This is a story about a stutter. Not the soon-to-be presidential stutter, but the stutter of a man named Ted Hoagland, a writer and teacher of mine at the University of Iowa. Ted himself has written eloquently about his stutter in an essay called “On Stuttering,” which I recommend to you, but his experience of his stutter was necessarily different than my experience as a student in his classroom. Every week I walked into the overlit room in which he taught, and whatever hesitation filled my mind, I let go of it at the sight of Ted at his desk, surrounded by arrogant young apprentice-writers who droned on and on before the class began, while he, the teacher and accomplished writer, sat silently, working out what I assumed to be his own hesitation.
We critiqued two student short stories each week, in a way that now reminds me of a cat playing with a mouse for sport. One student named Jeffrey loved the word irony and worked it into his criticism of every piece. “I think you’ve overdone it on the irony here,” he’d say, or “Scrap the ending. Too ironic.” I believe I succeeded in being respectful to every windbag I met in the halls of the English Philosophy Building where we converged for workshops and classes called Forms of Fiction, but sometimes I found it extremely challenging. To watch the windbags’ antithesis at work in the form of our teacher, Ted, was the balance my education needed.
Ted began each class with a short monologue. He’d speak about the themes that appeared in both of the week’s submissions, and the pitfalls both pieces presented and how they dealt with them. He’d thank the students who were about to go under the knife, and from that point on he’d say no more. He was a head-wagger and full body stutterer. His shoulders contorted and his back arched as he tried to speak. I don’t know the technical terms involved in stuttering, but I do know that for Ted, with a stutter as extreme as his was, making himself understood, unless on paper, was a magnificent act of courage. And endurance. Even that short monologue was an endurance exercise for him, and for the class of young whipper-snappers who’d decided they had enough to write about to try and make a career of it. Or they knew enough about writing to imagine themselves right there in Ted’s seat one day. And not just one day, but one day soon.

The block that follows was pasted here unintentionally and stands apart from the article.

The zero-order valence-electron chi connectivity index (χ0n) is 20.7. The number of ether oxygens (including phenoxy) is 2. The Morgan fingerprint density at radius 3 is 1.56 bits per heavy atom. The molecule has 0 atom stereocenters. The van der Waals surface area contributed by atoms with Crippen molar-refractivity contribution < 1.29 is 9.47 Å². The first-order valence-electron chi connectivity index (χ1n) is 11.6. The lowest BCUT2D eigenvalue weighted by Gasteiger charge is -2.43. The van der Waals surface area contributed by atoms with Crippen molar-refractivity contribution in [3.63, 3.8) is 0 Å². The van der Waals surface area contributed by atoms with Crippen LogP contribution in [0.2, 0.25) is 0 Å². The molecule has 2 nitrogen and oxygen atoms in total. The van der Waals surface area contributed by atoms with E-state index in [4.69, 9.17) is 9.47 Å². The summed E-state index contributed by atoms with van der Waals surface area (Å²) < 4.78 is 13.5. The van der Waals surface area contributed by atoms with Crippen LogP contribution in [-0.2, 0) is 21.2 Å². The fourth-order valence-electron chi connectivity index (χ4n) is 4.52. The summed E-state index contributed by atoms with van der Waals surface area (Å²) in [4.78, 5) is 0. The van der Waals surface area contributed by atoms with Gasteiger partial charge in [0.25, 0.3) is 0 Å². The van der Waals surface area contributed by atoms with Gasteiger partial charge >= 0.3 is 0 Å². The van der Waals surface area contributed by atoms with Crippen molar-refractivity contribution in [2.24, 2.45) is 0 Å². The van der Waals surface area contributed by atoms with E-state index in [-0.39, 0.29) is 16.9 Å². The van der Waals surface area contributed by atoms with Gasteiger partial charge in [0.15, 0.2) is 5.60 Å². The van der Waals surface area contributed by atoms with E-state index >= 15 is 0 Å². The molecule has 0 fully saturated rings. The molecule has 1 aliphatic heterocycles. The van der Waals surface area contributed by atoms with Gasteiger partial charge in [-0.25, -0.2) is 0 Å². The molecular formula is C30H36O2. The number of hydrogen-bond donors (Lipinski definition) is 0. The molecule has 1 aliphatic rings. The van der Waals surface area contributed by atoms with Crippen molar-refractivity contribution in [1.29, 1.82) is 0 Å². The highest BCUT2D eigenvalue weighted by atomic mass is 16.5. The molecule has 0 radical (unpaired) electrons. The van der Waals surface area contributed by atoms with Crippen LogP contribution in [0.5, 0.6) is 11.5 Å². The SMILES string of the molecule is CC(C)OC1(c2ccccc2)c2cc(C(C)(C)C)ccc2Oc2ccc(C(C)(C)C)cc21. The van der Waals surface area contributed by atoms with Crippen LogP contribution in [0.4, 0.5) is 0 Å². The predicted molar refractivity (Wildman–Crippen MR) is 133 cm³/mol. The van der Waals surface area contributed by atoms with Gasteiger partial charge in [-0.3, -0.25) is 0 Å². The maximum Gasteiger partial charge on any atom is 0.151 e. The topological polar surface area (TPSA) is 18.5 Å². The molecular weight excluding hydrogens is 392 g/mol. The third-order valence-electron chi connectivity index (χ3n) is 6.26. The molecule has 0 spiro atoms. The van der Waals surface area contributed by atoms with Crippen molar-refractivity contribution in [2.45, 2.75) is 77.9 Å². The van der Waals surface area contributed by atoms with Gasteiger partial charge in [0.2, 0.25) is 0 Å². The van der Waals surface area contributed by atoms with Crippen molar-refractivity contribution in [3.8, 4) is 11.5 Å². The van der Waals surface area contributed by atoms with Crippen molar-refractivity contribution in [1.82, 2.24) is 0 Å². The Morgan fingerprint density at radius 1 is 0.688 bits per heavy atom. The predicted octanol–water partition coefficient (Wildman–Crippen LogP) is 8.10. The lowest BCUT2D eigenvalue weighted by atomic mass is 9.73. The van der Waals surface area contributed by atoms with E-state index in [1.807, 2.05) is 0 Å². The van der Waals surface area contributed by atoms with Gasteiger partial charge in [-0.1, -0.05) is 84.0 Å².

I understand now, looking back on all of us, that of course we had little to write about and that was the reason for all the talk. All the windy holding-forth that happened in that classroom was the direct result of having nothing to say. And the fact that Ted didn’t interrupt us, didn’t intervene and scold us, or at least beg us to tame our bulging egos, the fact that he sat in silence while we all carried on, strikes me now as its own teaching tool, but a tool we didn’t know how to accept when it was given to us, nor how to use if we could accept it. Silence wasn’t fashionable in our twenties. We believed language was our life. And the subtleties of silence, the wide worlds of difference between deference, defeat, and tact, wouldn’t dawn on us for a long time.
I hear that some years ago Ted lost his sight, and through a risky operation it was restored to him, but during that time he lost his stutter, or most of it. What an extraordinary development for a man, a writer, who has always expressed himself within the safety of the written word. To venture out into the spoken, but with the understanding that less said is often the greater gift. A lesson for all of us.
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